It's an easy time to get to feeling down. There are plenty of stories going around about the number of bookstores closed this year, or about to close. Interestingly, the New York Times has in-depth pieces about three of those closing stores: Coliseum, Micawber Books, and Murder Ink / Ivy's. I find the words of the proprietors of each of those stores rather illuminating regarding the different perspectives one might take toward a run of bad news, or just a case of the blues.

George Liebson of New York's Coliseum Books doesn't hold back in this article. In what is sure to become his most famous quote, he states "Running a bookstore is like running an insane asylum." Keeping the booksellers and customers from killing each other, while preventing "the great American public" from spilling coffee on books, has been his primary function, he says. I mean no disrespect to Mr. Liebson, but it seems to me that it's just as well he's getting out of this line of work. If one thinks of customers (and employees) as a sort of sinister force of nature to be contained, retail work is probably not going to be especially satisfying. One had better love people as well as books if bookselling is going to be a fulfilling life. This seems to me somewhat of a blaming response to misfortune: a completely natural response, but an unhappy one.

Logan Fox of Micawber Books is in a slightly different situation. He has managed to sell his Princeton bookstore at a profit (making way for Labyrinth Books to come in and fulfill the academic book needs of the town, in cooperation with the University). His implication is that this is a pre-emptive strike against a future bookstore failure. His quote: “The old days of browsing, the old days of a person coming in for three or four hours on a Saturday and slowly meandering, making a small pile of books, being very selective, coming away with six or seven gems they wanted, are pretty much over. If you go to the Strand or to Micawber Books today, it’s a whole different gear, where society wants satisfaction and fulfillment now.” Though he seems less angry that Liebson, Fox is saddened by the state of the culture, and worried that bookstores like his will have no place in it.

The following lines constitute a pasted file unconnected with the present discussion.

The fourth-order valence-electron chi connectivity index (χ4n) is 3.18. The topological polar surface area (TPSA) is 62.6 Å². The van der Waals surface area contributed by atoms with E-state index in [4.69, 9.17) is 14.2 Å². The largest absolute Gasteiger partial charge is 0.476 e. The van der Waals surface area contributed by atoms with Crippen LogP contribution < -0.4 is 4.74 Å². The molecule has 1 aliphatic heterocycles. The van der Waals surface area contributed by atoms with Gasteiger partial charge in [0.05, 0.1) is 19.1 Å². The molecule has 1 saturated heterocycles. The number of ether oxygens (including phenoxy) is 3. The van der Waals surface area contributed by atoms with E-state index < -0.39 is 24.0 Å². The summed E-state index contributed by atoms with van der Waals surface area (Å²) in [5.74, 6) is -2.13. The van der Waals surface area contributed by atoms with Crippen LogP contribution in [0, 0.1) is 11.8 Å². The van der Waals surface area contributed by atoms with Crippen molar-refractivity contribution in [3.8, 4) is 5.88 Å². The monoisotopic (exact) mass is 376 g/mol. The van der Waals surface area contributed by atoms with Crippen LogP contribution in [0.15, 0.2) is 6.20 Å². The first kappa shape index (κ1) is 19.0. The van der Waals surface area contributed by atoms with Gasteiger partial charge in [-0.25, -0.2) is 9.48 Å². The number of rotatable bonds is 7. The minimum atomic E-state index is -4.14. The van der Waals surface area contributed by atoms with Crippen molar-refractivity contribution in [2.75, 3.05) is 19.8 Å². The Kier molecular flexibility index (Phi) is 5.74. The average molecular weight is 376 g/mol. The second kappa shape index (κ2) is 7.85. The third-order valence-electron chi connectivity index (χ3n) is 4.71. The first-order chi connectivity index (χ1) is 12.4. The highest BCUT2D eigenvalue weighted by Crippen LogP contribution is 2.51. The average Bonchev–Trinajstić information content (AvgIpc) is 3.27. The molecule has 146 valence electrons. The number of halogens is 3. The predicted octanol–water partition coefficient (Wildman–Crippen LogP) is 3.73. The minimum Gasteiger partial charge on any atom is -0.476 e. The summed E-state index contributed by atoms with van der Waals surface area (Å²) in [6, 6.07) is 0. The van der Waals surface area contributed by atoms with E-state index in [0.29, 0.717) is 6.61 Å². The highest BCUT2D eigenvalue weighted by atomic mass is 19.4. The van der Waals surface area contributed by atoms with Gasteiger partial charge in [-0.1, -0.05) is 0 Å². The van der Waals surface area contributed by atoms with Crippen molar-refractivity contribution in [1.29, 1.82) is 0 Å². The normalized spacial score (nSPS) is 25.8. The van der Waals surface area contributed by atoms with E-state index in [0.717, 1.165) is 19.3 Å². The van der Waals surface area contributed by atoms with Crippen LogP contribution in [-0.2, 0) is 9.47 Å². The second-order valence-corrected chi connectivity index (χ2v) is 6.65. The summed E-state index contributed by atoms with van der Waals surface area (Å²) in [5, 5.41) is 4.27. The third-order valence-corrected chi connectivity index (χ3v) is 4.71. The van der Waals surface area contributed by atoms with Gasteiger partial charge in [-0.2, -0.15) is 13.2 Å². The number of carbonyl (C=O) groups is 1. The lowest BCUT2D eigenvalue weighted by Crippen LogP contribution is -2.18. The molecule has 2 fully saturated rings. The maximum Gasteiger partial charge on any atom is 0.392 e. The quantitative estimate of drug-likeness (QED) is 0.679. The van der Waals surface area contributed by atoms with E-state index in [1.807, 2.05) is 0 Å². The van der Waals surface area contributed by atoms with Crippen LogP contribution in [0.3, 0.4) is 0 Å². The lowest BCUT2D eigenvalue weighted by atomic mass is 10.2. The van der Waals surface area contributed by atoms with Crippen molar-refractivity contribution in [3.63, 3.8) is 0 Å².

Jay Pearsall of Murder Ink and Ivy's Books speaks for himself in this opinion piece. Reflecting on 17 years of running the tiny pair of bookstores on the Upper West Side (one dedicated to death, one to life, as he observes), his memories are primarily happy, though tinged with wry humor, and observing that his shop invited thieves as well as famous authors and loyal neighbors. His quote: "S0 much about running a bookstore is about control. You order books, arrange them, straighten them, move them around. You create an environment, a place where people are comfortable and interested, and you try to do it all without it looking as if you did anything special." But he takes a quotation from his reading to explain his loss: "One can only do so much to control one’s life." Somehow, his response seems to be acceptance.


I still want to open a bookstore, despite the odds. And I'm still confident, underneath the blues, that I'll do it, and that it will be a success. But chances are it won't last forever. I only hope that after a good, long run, full of exciting events, building of friendships and alliances, long strings of days like pearls slipping off a string (to quote from my childhood favorite Anne of Green Gables), lots and lots of reading, many triumphs and losses -- after all that, if and when I close, I hope my attitude is like Mr. Pearsall's. I hope I can embrace the experience of a wonderful bookstore, and when the time has come to let it go, to let it go (Mary Oliver there -- it's a day of quotations).

The new year seems like an odd time to reflect on endings. Maybe it's because I've just finished Mark Helprin's WINTER'S TALE (review to come) that I'm thinking about balance, about the "justice" of opposing forces of creation and destruction. In any case, it can never hurt to observe that this, too, shall pass. If there's anything a lifetime of reading can teach us, perhaps it's that. We booksellers and readers would do well to absorb the wisdom of writers, and our own experience, and be grateful for our riches while accepting our losses.


Later this week I'll be back with some less philosophical stuff: reviews, a tally of the last year in the reading, and some more links. In the meantime, happy reading, and Happy New Year.